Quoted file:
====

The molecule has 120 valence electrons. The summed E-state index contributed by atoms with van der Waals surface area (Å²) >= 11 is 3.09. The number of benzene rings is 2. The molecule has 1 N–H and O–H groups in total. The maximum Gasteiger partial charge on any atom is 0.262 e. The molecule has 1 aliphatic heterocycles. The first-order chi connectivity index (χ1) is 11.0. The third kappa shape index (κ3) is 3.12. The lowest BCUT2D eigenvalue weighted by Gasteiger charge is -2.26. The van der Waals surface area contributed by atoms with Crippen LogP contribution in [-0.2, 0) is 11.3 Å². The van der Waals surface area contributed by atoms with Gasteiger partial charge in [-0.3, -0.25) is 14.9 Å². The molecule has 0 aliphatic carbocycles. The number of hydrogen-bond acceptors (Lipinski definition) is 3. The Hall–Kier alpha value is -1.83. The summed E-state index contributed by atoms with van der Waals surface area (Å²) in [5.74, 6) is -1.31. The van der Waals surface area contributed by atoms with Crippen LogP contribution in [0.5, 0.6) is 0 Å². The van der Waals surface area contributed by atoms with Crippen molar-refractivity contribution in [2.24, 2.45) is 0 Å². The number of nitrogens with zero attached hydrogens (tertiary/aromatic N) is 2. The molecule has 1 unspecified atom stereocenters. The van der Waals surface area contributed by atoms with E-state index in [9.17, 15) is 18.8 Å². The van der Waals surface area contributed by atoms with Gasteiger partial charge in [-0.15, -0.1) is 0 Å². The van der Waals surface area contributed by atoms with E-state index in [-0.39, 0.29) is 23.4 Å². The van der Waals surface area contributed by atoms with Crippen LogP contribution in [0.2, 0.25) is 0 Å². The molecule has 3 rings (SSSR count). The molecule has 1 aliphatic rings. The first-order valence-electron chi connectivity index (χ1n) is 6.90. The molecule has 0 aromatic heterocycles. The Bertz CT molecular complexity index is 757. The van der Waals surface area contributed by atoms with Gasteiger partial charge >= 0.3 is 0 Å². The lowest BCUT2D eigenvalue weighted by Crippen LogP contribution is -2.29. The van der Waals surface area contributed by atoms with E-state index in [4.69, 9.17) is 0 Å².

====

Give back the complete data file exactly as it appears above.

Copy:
The molecule has 120 valence electrons. The summed E-state index contributed by atoms with van der Waals surface area (Å²) >= 11 is 3.09. The number of benzene rings is 2. The molecule has 1 N–H and O–H groups in total. The maximum Gasteiger partial charge on any atom is 0.262 e. The molecule has 1 aliphatic heterocycles. The first-order chi connectivity index (χ1) is 11.0. The third kappa shape index (κ3) is 3.12. The lowest BCUT2D eigenvalue weighted by Gasteiger charge is -2.26. The van der Waals surface area contributed by atoms with Crippen LogP contribution in [-0.2, 0) is 11.3 Å². The van der Waals surface area contributed by atoms with Gasteiger partial charge in [-0.3, -0.25) is 14.9 Å². The molecule has 0 aliphatic carbocycles. The number of hydrogen-bond acceptors (Lipinski definition) is 3. The Hall–Kier alpha value is -1.83. The summed E-state index contributed by atoms with van der Waals surface area (Å²) in [5.74, 6) is -1.31. The van der Waals surface area contributed by atoms with Crippen LogP contribution in [0.5, 0.6) is 0 Å². The van der Waals surface area contributed by atoms with Crippen molar-refractivity contribution in [2.24, 2.45) is 0 Å². The number of nitrogens with zero attached hydrogens (tertiary/aromatic N) is 2. The molecule has 1 unspecified atom stereocenters. The van der Waals surface area contributed by atoms with E-state index in [9.17, 15) is 18.8 Å². The van der Waals surface area contributed by atoms with Gasteiger partial charge in [-0.15, -0.1) is 0 Å². The van der Waals surface area contributed by atoms with E-state index in [-0.39, 0.29) is 23.4 Å². The van der Waals surface area contributed by atoms with Crippen LogP contribution in [0.2, 0.25) is 0 Å². The molecule has 3 rings (SSSR count). The molecule has 1 aliphatic rings. The first-order valence-electron chi connectivity index (χ1n) is 6.90. The molecule has 0 aromatic heterocycles. The Bertz CT molecular complexity index is 757. The van der Waals surface area contributed by atoms with Gasteiger partial charge >= 0.3 is 0 Å². The lowest BCUT2D eigenvalue weighted by Crippen LogP contribution is -2.29. The van der Waals surface area contributed by atoms with E-state index in [4.69, 9.17) is 0 Å².